In 2010, when New Horizon acquired a 9 percent stake in a company called Sihuan Pharmaceuticals just two months before its public offering, the Hong Kong Stock Exchange said the late-stage investment violated its rules and forced the firm to return the stake. Still, New Horizon made a $46.5 million profit on the sale.
Soon after, New Horizon announced that Winston Wen had handed over day-to-day operations and taken up a position at the China Satellite Communications Corporation, a state-owned company that has ties to the Chinese space program. He has since been named chairman.
In the late 1990s, Duan Weihong was managing an office building and several other properties in Tianjin, the prime minister’s hometown in northern China, through her property company, Taihong. She was in her 20s and had studied at the Nanjing University of Science and Technology.
Around 2002, Ms. Duan went into business with several relatives of Wen Jiabao, transforming her property company into an investment vehicle of the same name. The company helped make Ms. Duan very wealthy.
It is not known whether Ms. Duan, now 43, is related to the prime minister. In a series of interviews, she first said she did not know any members of the Wen family, but later described herself as a friend of the family and particularly close to Zhang Beili, the prime minister’s wife. As happened to a handful of other Chinese entrepreneurs, Ms. Duan’s fortunes soared as she teamed up with the relatives and their network of friends and colleagues, though she described her relationship with them involving the shares in Ping An as existing on paper only and having no financial component.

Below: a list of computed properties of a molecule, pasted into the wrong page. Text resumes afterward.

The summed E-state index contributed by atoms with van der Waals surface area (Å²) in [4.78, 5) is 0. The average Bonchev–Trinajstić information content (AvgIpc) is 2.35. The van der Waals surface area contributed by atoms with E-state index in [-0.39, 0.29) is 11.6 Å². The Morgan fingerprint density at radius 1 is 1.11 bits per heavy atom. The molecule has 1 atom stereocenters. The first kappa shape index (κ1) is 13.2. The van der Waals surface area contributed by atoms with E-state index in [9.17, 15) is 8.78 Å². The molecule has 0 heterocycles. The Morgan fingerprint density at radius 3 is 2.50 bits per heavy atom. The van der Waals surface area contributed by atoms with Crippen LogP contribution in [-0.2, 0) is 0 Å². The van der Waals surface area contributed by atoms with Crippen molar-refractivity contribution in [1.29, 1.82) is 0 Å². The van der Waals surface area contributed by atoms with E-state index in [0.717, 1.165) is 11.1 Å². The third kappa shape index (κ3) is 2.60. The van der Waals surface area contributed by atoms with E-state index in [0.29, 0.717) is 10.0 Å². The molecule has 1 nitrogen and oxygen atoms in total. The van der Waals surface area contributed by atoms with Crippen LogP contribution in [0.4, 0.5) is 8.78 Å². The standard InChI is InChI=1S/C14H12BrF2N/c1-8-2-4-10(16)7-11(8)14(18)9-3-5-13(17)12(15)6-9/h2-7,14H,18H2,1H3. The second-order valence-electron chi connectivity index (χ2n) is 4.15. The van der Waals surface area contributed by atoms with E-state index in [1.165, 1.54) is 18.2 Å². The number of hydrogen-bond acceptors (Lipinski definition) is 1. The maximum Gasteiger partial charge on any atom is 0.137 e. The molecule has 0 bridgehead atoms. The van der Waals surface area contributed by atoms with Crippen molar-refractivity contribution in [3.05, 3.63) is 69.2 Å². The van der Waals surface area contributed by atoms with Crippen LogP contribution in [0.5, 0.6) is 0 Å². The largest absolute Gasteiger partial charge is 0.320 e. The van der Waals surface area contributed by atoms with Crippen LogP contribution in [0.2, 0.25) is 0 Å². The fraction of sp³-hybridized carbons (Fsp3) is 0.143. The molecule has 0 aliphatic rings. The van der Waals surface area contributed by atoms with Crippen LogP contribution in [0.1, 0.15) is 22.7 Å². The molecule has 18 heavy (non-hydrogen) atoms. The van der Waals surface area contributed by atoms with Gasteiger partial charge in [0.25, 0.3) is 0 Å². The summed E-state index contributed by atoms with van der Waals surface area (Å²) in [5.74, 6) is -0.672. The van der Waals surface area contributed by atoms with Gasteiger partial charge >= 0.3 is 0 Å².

Ms. Duan and other wealthy businesspeople — among them, six billionaires from across China — have been instrumental in getting multimillion-dollar ventures off the ground and, at crucial times, helping members of the Wen family set up investment vehicles to profit from them, according to investment bankers who have worked with all parties.
Established in Tianjin, Taihong had spectacular returns. In 2002, the company paid about $65 million to acquire a 3 percent stake in Ping An before its initial public offering, according to corporate records and Ms. Duan’s graduate school thesis. Five years later, those shares were worth $3.7 billion